Nikko is one of the best spots for trying traditional Buddhist cuisine, typically eaten by monks, which is known as shojin ryori. The small vegan dishes served over several courses are a delicate balance of flavors created out of foraged items, tofu, root vegetables, and greens and are a treat for the body as well as the eyes. One of the best places to visit if you’d like to try this unique experience is Gyoshintei, where you’ll eat overlooking their landscaped garden, sit on tatami floors with cushions, and are served by staff wearing kimono. The surroundings and impeccable dishes make this one of the best things to do in Nikko.
Hike Around Lake Chuzenjiko
Nikko’s crown jewel, found at the base of the Nantai mountain Chuzenjiko, spans 15 miles and is the result of an eruption from the volcano around 20,000 years ago. For people who love hiking, the journey around the lake is a dream with thick forests and surrounding mountains to admire. There are also key spots to visit on the way like Chuzenji Temple, the British Embassy, and the Italian Embassy Villas, which are have remained open to the public for viewing. If you don’t fancy hiking, however, you can hope in one of the sightseeing boats and enjoy the view of the lake. For panoramic views of the lake, waterfalls, and mountains, take the Akechidaira Ropeway to the 4,830-foot viewing platform; the journey up is just as stunning as reaching the top.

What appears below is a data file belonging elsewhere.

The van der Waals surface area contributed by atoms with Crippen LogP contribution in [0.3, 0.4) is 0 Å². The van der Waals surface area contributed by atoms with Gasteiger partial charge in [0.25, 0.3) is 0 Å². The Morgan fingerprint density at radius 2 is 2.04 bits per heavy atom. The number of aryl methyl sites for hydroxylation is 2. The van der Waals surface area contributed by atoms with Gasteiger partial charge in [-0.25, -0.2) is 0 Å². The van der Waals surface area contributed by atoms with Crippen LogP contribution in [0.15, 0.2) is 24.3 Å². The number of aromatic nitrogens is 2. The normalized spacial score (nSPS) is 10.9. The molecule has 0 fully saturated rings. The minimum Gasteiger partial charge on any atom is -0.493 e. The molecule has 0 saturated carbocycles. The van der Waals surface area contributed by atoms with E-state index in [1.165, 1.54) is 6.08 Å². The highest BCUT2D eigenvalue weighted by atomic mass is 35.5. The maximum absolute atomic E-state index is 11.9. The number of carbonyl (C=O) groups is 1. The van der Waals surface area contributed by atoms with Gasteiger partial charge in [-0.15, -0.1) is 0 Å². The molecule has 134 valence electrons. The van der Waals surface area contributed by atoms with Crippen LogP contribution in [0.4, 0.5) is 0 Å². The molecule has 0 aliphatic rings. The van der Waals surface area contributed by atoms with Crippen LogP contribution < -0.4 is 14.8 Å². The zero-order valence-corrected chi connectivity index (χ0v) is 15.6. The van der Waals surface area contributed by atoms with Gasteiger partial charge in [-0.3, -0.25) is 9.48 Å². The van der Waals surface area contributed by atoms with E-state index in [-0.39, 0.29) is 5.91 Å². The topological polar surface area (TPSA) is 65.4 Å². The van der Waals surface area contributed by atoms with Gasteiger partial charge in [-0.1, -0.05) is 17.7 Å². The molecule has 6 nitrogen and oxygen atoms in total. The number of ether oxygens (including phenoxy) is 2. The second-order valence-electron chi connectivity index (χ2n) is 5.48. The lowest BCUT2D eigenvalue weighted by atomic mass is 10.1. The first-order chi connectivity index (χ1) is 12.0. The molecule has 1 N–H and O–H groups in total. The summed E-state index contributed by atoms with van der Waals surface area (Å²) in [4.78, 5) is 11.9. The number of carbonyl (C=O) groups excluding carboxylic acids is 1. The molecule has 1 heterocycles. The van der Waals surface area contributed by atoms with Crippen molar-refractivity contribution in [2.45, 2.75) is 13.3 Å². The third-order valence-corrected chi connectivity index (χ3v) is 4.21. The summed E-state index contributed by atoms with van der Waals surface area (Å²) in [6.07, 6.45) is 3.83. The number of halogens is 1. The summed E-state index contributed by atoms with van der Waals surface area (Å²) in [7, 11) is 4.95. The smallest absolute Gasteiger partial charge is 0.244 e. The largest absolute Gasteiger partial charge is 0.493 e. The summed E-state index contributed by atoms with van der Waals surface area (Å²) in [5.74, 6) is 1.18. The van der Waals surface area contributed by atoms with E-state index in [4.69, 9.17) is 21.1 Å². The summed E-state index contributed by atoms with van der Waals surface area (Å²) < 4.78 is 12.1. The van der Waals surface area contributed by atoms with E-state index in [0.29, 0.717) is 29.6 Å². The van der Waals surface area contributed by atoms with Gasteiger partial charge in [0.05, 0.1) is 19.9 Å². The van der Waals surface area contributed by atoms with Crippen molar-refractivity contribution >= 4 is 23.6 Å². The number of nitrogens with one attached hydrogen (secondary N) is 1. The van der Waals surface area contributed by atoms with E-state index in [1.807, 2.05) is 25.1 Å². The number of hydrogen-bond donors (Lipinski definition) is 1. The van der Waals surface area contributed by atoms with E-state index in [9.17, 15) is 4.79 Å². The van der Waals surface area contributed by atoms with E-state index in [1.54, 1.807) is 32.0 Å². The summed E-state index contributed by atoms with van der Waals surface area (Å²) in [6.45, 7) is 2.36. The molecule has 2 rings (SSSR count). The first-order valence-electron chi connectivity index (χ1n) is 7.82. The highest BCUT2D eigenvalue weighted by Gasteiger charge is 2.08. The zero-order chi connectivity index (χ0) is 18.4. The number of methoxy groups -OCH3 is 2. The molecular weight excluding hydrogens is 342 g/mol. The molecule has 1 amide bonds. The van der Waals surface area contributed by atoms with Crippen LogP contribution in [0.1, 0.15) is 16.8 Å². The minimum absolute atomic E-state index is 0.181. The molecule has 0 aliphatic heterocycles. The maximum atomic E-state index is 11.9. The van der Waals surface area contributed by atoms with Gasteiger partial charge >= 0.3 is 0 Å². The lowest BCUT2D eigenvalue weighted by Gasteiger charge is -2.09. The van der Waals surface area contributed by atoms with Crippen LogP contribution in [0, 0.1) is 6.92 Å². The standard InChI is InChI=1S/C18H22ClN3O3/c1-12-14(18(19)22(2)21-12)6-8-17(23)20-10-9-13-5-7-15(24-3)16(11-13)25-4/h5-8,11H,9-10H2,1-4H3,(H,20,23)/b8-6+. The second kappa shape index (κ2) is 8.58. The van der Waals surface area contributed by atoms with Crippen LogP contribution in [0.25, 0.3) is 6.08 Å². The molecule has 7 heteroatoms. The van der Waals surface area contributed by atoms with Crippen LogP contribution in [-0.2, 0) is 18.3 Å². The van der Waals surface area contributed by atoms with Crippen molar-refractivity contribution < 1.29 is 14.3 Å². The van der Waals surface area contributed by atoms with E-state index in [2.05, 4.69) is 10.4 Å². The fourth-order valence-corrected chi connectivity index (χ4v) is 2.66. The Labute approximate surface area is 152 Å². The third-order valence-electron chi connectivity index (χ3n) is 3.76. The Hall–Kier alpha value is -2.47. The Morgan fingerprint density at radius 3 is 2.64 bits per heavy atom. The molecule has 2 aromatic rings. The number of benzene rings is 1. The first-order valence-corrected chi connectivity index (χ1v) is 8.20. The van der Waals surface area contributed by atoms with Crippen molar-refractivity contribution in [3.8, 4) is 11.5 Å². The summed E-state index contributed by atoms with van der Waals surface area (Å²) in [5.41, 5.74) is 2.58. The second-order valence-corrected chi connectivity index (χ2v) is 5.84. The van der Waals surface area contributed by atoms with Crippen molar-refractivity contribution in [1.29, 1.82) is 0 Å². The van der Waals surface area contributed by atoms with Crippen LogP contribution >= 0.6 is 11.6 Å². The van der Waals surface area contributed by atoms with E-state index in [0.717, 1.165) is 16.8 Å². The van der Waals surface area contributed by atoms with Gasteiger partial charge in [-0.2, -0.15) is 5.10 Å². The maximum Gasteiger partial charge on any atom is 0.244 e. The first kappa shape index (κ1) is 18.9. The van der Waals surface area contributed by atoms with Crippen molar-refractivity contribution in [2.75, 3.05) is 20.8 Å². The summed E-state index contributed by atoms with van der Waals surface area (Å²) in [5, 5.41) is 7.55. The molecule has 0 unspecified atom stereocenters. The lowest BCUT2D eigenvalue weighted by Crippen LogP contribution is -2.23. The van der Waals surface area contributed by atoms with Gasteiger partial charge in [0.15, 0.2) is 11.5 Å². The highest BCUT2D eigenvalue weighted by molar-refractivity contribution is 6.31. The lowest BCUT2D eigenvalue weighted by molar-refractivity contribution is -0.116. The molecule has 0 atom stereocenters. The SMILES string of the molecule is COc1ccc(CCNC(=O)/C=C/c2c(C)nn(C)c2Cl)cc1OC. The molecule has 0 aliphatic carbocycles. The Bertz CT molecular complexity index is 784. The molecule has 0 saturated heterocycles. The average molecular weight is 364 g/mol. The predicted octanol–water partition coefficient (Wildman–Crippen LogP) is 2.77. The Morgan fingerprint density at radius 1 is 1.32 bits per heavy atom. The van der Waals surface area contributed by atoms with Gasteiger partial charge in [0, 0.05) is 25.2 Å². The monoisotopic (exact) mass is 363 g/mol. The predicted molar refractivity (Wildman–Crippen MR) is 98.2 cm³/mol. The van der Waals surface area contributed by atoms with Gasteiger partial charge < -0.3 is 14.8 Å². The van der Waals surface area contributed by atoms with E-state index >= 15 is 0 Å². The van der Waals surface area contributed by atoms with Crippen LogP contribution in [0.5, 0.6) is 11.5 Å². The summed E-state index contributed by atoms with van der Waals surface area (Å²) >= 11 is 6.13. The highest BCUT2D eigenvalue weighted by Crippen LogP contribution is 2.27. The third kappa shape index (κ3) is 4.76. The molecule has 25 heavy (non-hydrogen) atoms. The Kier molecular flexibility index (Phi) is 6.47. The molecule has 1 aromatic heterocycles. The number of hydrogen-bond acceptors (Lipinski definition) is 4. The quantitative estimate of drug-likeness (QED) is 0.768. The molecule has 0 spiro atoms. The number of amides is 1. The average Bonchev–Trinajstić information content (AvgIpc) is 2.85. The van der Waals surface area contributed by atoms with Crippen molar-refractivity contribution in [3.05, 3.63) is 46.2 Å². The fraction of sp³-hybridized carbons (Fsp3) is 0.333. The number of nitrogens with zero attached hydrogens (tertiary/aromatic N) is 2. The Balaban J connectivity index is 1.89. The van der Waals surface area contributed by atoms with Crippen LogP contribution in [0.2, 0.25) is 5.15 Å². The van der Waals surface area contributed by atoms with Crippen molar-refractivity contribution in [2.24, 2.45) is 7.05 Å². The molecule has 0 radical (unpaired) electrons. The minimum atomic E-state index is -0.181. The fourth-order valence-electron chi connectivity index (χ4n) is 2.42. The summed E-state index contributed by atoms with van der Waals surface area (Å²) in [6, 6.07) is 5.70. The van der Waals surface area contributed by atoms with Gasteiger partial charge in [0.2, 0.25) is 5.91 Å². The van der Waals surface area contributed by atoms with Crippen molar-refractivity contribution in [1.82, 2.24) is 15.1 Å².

See Some of Nikko’s Spectacular Waterfalls